Posted On February 25, 2014 Personal Injury
When you’re a claimant, you certainly don’t want your situation referred to as a “game.” There’s nothing fun or trivial about your need for receiving the coverage you purchased, or about the consequences you suffer while an insurance company gives you the runaround. Maybe someone is “winning” here, but it’s not you.
Like games, though, the insurance industry is supposed to be governed by rules and laws. All players – the insurance company, the claimant, the plaintiff’s lawyer (if there is one) – are expected to act in accordance within these rules. Unfortunately, just as in games, people cheat in the world of insurance claims processing. Insurers find ways to bend or ignore rules that they find inconvenient to achieve an end goal: in this case, profit.
It’s bad enough that you’re essentially pitted against the very people you pay premiums to in a contest for the money you deserve, but in the last 20 years, matters have gotten even worse. Since the 1990s, the insurance industry has changed the rules of the game. If you’ve never heard of consulting firm McKinsey & Company or computer software Colossus, there’s a good chance that you, like millions of policyholders across America, are one of the people that the insurance industry strives to keep in the dark.
In the 1990s, insurance companies decided that they weren’t earning enough money. They called in top game theory experts to maximize revenue and minimize payouts. Allstate, followed by other insurers, brought in a consulting firm, McKinsey & Company – adviser to major corporations in virtually every industry – to radically alter the way the insurance carrier conducted business. The core of these changes as a complete overhaul of claims processing, once seen as the department that fulfills an insurance company’s obligation to policyholders and claimants. In the wake of McKinsey & Company’s influence, claims processing became the battleground on which claimants and insurers clashed, and adjusters became the front-line soldiers.
A major factor in this change was a transition from human judgment to machines. Where once adjusters used their vast experience and knowledge of the merits of claims to arrive at fair settlements, companies who brought in McKinsey & Company to consult for them soon removed this human part of the equation. Using a software program called Colossus, they reduced the role of the adjuster to essentially one of inputting data and then writing out a check for whatever number the Colossus program spit out, however arbitrary. Insurers also reduced the payouts, some critics say, by “tuning” the software to make sure payout amounts are low. The use of Colossus validates a question claimants have long asked, especially when adjusters expect them to jump through numerous of the proverbial hoops. Yes, your claim really is just a number – a number that, in the insurance industry’s opinion, is too much to pay.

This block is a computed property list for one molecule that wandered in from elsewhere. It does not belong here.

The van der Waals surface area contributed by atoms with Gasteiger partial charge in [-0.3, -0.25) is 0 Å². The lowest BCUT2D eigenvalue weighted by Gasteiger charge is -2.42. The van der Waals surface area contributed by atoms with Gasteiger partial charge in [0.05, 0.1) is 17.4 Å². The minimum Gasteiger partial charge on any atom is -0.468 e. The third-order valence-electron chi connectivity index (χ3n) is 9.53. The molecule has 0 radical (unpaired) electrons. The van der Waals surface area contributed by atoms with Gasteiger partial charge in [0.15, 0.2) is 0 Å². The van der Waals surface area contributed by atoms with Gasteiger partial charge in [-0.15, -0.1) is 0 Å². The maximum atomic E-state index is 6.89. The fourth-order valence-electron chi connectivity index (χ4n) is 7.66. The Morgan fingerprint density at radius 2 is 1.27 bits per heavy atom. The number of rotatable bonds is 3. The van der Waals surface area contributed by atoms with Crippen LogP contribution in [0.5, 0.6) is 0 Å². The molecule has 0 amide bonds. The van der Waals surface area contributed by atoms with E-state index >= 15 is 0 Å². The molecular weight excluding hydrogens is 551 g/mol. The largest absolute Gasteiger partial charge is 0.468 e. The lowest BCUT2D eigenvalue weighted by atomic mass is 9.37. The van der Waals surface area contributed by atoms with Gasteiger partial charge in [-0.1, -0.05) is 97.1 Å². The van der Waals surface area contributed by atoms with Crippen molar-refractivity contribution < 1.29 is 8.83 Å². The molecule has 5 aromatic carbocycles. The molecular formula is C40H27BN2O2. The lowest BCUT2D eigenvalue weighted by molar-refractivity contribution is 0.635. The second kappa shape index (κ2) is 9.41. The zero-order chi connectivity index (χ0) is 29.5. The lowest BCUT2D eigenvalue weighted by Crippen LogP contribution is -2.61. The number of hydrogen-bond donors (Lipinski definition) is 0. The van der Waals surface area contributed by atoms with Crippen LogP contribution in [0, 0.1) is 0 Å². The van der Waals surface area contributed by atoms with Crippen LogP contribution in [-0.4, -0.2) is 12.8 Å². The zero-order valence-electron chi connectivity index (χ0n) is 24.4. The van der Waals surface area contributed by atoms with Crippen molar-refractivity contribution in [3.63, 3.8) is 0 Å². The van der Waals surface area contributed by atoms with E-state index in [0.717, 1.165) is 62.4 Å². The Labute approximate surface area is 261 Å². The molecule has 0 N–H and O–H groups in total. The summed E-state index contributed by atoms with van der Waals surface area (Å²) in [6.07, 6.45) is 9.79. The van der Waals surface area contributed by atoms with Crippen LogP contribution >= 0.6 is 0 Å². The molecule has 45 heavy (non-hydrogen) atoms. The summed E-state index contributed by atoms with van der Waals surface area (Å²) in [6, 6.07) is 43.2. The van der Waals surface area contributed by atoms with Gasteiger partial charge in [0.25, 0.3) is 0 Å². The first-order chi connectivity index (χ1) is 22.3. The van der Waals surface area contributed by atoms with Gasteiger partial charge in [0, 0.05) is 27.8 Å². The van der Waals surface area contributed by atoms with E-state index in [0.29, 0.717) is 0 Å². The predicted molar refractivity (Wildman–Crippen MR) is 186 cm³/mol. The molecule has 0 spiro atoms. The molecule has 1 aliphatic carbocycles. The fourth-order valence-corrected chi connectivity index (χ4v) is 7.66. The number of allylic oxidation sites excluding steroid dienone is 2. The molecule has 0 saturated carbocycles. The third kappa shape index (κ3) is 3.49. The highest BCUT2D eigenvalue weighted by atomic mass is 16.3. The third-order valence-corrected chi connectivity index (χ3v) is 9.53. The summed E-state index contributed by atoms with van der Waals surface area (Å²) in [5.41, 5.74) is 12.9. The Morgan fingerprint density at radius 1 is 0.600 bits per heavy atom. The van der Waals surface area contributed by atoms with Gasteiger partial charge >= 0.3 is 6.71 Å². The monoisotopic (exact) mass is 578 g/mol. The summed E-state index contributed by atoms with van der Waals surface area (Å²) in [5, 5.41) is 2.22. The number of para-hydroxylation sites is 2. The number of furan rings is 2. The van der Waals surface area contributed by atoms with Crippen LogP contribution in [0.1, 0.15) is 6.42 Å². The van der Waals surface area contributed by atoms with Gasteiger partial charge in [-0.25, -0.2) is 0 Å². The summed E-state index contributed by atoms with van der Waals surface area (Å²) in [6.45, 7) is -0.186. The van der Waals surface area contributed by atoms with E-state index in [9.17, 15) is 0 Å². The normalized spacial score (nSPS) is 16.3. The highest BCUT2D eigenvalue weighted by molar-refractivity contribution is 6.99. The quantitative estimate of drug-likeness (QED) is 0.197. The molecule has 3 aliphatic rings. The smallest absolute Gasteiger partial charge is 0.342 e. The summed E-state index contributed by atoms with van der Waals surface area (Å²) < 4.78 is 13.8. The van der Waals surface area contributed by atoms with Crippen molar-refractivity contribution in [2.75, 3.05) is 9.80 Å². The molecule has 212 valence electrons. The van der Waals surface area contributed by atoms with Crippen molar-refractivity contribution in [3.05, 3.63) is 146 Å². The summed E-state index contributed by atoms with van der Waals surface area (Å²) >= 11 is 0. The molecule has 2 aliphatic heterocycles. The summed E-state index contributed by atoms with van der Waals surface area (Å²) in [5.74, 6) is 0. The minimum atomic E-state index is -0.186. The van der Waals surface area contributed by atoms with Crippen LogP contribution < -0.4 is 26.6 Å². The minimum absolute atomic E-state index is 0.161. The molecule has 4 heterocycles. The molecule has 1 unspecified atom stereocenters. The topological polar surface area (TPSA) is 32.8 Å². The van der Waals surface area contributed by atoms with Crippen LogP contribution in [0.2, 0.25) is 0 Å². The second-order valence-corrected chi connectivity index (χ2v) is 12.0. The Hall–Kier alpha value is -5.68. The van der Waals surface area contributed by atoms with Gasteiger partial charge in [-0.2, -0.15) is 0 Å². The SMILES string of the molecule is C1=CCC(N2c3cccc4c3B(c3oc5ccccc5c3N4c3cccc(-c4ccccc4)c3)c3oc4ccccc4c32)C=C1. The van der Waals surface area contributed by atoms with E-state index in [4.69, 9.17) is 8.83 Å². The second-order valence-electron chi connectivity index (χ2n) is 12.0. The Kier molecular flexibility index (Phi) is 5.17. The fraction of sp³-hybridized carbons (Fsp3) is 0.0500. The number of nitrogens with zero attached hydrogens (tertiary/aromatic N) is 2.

Of course, Colossus doesn’t literally spit out money for the insurance company – but its low-ball offers certainly translate into more cash for the corporation and less for the claimant.
One might argue that exchanging human adjusters, capable of making mistakes, for computer programs that cannot miscalculate information is actually a step forward. If you believe that human errors result in fluff that drives up not only individual payouts but the cost of premiums everywhere, for every policyholder, Colossus may sound like a solution rather than a problem. But humans feel other emotions besides sympathy, and they exhibit their interpretations in ways that don’t involve money. A computer can be programmed with rules, like a payout for a specific type of accident cannot exceed X amount of dollars, and then it can’t be reasoned with. No additional information can change its mind. The rule is the rule.
Humans, though, can understand that a back injury that requires surgery is worth more than one that doesn’t. They realize that the non-numerical parts of your life, the ones that can’t be plugged into a simple equation, matter. The impact of an accident on your life is different depending on what your life entails. What you do affects how your life changes after an injury.